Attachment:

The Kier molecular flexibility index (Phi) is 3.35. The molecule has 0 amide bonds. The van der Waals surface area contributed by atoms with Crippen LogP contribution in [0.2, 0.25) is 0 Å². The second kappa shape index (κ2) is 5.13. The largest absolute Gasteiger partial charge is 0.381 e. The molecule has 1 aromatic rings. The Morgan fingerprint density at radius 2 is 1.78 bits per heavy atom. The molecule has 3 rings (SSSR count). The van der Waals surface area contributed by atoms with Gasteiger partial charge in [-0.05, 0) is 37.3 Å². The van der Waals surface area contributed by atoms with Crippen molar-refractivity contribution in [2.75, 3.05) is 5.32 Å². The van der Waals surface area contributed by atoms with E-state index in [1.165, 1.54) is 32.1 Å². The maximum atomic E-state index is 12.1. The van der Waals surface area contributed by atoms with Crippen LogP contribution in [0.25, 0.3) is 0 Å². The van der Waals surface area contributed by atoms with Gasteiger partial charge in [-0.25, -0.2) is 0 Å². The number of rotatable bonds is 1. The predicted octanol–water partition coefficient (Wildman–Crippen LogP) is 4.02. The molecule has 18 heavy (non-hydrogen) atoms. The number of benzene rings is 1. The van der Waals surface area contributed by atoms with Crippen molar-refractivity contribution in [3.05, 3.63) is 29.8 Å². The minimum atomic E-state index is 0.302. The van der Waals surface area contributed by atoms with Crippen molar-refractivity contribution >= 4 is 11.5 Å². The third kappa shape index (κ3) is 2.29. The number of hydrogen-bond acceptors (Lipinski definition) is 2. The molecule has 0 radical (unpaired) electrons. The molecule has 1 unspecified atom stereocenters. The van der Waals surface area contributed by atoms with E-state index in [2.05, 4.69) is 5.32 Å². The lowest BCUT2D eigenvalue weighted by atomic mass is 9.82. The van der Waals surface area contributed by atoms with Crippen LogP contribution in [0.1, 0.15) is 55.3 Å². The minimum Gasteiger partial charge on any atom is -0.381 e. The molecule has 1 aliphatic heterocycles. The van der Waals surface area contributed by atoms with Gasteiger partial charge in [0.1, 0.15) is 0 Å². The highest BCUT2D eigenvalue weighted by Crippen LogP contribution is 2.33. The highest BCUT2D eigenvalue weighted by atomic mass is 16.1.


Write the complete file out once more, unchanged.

The Kier molecular flexibility index (Phi) is 3.35. The molecule has 0 amide bonds. The van der Waals surface area contributed by atoms with Crippen LogP contribution in [0.2, 0.25) is 0 Å². The second kappa shape index (κ2) is 5.13. The largest absolute Gasteiger partial charge is 0.381 e. The molecule has 1 aromatic rings. The Morgan fingerprint density at radius 2 is 1.78 bits per heavy atom. The molecule has 3 rings (SSSR count). The van der Waals surface area contributed by atoms with Gasteiger partial charge in [-0.05, 0) is 37.3 Å². The van der Waals surface area contributed by atoms with Crippen molar-refractivity contribution in [2.75, 3.05) is 5.32 Å². The van der Waals surface area contributed by atoms with E-state index in [1.165, 1.54) is 32.1 Å². The maximum atomic E-state index is 12.1. The van der Waals surface area contributed by atoms with Crippen LogP contribution in [0.25, 0.3) is 0 Å². The van der Waals surface area contributed by atoms with Gasteiger partial charge in [-0.25, -0.2) is 0 Å². The number of rotatable bonds is 1. The predicted octanol–water partition coefficient (Wildman–Crippen LogP) is 4.02. The molecule has 18 heavy (non-hydrogen) atoms. The number of benzene rings is 1. The van der Waals surface area contributed by atoms with Crippen molar-refractivity contribution in [3.05, 3.63) is 29.8 Å². The minimum atomic E-state index is 0.302. The van der Waals surface area contributed by atoms with Crippen molar-refractivity contribution >= 4 is 11.5 Å². The third kappa shape index (κ3) is 2.29. The number of hydrogen-bond acceptors (Lipinski definition) is 2. The molecule has 0 radical (unpaired) electrons. The molecule has 1 unspecified atom stereocenters. The van der Waals surface area contributed by atoms with E-state index in [2.05, 4.69) is 5.32 Å². The lowest BCUT2D eigenvalue weighted by atomic mass is 9.82. The van der Waals surface area contributed by atoms with Crippen LogP contribution in [0.1, 0.15) is 55.3 Å². The minimum Gasteiger partial charge on any atom is -0.381 e. The molecule has 1 aliphatic heterocycles. The van der Waals surface area contributed by atoms with Gasteiger partial charge in [0.1, 0.15) is 0 Å². The highest BCUT2D eigenvalue weighted by Crippen LogP contribution is 2.33. The highest BCUT2D eigenvalue weighted by atomic mass is 16.1.